It is said that behind every successful man is a strong woman. This was certainly the case for our 17th President - Andrew Johnson. Eliza McCardle Johnson supported her husband throughout his rise in politics, through the tumultuous years of the Civil War and his presidency, and during the ordeal of his impeachment. But who was this attractive brunette, who stood by her man and family, when it seemed no one else would?
Eliza McCardle was born near Telford, Tennessee on October 4, 1810 to a shoemaker father - John, and his homemaker wife -Sarah. The family relocated to the small Scots-Irish community of Greeneville, Tennessee. After the death of her father, Eliza and Sarah supported themselves by making and selling quilts and leather goods.
Family tradition holds that in September 1826, a young Eliza saw young Andrew Johnson leading a blind pony hitched to a small cart into town and commented to her friends: “...there goes my beau, girls, mark it.”
Marriage and Early Life in Greeneville
Andrew and Eliza were married on May 17, 1827, by Mordecai Lincoln, a relative of Abraham Lincoln. Eliza was just sixteen years old. Her new husband started his own tailoring business in Greeneville, and in 1828, Eliza gave birth to their first child - a baby girl, Martha.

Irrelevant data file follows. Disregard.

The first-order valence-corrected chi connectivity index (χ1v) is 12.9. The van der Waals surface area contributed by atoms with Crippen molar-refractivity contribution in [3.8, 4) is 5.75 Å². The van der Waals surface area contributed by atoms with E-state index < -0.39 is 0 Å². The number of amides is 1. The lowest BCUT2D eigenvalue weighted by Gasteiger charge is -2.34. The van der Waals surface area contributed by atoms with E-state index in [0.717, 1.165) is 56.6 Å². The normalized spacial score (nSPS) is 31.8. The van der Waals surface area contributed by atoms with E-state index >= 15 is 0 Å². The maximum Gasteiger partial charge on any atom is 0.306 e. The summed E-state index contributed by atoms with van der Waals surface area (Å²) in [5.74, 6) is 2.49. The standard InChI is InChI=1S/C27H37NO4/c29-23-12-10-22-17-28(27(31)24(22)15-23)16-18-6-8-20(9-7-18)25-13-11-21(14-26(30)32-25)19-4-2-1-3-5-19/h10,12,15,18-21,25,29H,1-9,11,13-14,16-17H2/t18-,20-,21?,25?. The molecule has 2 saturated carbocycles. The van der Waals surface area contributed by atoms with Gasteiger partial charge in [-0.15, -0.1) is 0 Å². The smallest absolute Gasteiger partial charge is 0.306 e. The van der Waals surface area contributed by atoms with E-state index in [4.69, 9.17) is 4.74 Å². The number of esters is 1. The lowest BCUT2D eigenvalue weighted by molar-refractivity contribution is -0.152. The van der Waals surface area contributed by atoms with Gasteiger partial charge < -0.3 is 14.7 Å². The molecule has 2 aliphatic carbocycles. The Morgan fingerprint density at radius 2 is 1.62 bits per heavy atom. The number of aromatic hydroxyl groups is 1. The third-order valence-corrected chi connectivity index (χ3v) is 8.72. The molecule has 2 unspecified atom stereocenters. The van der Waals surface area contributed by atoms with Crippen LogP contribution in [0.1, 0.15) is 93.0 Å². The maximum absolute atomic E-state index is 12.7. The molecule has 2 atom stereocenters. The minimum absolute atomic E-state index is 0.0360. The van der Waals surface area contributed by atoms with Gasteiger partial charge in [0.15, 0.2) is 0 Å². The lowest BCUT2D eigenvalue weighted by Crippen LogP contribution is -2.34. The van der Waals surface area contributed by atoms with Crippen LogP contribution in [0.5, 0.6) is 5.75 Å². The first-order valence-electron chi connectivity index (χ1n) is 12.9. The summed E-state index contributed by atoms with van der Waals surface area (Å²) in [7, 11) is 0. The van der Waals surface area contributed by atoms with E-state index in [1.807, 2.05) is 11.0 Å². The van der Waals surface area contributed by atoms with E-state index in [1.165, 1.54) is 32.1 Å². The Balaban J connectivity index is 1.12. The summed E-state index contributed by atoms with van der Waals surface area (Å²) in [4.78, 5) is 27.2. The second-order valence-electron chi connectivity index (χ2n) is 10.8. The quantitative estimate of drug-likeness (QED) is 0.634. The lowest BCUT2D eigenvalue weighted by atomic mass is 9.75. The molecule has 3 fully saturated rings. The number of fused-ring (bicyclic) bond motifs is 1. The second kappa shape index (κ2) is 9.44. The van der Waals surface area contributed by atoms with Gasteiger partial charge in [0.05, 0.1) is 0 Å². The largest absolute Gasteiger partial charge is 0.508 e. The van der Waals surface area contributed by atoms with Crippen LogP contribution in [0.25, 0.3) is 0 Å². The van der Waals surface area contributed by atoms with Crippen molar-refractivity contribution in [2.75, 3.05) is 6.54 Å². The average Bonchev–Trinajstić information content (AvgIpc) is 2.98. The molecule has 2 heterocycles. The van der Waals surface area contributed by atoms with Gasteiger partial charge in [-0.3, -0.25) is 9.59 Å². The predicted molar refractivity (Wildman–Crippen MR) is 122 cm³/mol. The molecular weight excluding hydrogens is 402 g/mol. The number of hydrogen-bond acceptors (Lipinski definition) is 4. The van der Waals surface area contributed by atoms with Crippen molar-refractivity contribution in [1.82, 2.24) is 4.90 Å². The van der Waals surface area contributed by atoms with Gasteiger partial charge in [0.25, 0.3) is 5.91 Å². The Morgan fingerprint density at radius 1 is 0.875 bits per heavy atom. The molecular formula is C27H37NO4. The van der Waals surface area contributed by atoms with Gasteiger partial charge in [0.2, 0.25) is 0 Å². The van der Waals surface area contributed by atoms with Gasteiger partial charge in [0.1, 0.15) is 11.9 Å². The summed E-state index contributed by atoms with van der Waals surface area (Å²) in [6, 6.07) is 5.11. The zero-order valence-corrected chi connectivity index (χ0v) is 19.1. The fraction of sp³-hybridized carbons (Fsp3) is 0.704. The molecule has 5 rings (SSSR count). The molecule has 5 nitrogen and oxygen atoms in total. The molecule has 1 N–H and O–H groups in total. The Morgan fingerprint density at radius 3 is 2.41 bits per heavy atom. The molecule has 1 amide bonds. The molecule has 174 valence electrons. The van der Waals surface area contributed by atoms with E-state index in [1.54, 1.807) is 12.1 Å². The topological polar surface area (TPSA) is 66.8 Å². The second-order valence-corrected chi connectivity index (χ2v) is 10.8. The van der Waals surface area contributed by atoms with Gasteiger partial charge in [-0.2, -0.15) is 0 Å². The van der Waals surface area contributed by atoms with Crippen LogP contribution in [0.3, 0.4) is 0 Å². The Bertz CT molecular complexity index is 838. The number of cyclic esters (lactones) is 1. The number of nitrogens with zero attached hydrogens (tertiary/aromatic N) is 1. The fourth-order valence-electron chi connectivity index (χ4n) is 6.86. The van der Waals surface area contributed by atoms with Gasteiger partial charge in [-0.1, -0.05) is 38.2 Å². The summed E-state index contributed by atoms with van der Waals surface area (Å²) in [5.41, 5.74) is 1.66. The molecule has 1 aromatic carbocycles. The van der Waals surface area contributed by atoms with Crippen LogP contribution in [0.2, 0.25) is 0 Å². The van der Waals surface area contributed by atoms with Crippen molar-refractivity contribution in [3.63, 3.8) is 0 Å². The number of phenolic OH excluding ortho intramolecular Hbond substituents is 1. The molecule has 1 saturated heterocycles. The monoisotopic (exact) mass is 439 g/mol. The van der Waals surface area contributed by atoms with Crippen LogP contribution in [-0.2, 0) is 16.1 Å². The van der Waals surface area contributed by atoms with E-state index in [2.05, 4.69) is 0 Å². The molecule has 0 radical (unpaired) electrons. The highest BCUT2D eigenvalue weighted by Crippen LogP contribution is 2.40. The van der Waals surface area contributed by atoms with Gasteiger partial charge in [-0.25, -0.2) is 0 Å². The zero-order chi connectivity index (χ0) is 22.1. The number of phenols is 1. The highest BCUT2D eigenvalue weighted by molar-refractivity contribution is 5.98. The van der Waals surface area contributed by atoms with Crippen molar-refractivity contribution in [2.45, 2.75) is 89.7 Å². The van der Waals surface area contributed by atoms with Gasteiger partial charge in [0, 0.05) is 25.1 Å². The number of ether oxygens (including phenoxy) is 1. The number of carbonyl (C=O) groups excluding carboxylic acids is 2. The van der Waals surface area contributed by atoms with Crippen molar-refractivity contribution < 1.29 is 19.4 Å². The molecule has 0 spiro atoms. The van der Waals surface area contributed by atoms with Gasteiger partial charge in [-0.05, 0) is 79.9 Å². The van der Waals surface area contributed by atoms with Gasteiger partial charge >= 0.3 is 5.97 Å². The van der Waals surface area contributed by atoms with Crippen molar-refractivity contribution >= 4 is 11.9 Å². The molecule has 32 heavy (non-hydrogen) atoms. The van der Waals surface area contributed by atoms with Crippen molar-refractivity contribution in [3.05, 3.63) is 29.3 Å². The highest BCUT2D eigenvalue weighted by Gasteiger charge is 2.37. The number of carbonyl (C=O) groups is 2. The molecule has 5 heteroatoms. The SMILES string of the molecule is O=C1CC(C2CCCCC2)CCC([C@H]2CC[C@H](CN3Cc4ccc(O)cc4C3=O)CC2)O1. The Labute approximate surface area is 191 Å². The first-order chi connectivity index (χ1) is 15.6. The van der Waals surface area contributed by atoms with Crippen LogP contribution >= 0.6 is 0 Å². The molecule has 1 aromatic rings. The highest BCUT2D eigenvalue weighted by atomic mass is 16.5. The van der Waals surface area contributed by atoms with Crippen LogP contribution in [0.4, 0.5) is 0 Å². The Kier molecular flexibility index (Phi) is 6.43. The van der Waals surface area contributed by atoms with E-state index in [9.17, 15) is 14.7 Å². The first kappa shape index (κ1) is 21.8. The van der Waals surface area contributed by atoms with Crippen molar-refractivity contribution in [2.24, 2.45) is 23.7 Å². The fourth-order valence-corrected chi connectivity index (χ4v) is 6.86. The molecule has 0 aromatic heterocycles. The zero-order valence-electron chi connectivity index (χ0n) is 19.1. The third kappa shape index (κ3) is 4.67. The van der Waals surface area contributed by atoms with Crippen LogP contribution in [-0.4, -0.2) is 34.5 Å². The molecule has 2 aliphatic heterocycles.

Unlike Andrew, Eliza had some formal education though the Rhea Academy in Greeneville. Andrew stated that his young wife helped him with his writing and arithmetic and even encouraged him in later business dealings as his reputation as a tailor grew. With more income, Andrew began speculating in real-estate. Eliza was always at his side, encouraging him, widening and deepening his education, all the while caring for their daughter and the household.
In the 1830s, Andrew purchased their first home - a small two story brick house on the corner of Water (College) and Depot Streets. This early home provided more space for the growing family, but also showcased their rise in status. Soon after, Andrew purchased a small wooden structure, which he moved to a lot across from their home. This building became his tailor shop. Both of these buildings still stand today.
Andrew’s sucessful transition from tailor to politician began in 1829, when he was elected town Alderman (1829, 1833). Later he became town mayor (1834, 1837), then State Representative (1835-37, 1839-41) and later still US Representative (1843 -53). Eliza had her hands full raising the family, keeping track of the various properties, managing the household and raising a garden.
To assist Eliza and further display their increase in stature, Andrew purchased their first slave, Sam, in 1842 to assist with the property. The following year, he purchased a second slave, Dolly - Sam’s half-sister, to assist with the household.
A Growing Family and Supporting Her Absent Husband
The Johnson’s immediate family numbered six, in addition to Eliza, Andrew and daughter Martha, a son, Charles was born in 1830, followed by Mary in 1832, and then Robert in 1834.
Last updated: August 6, 2021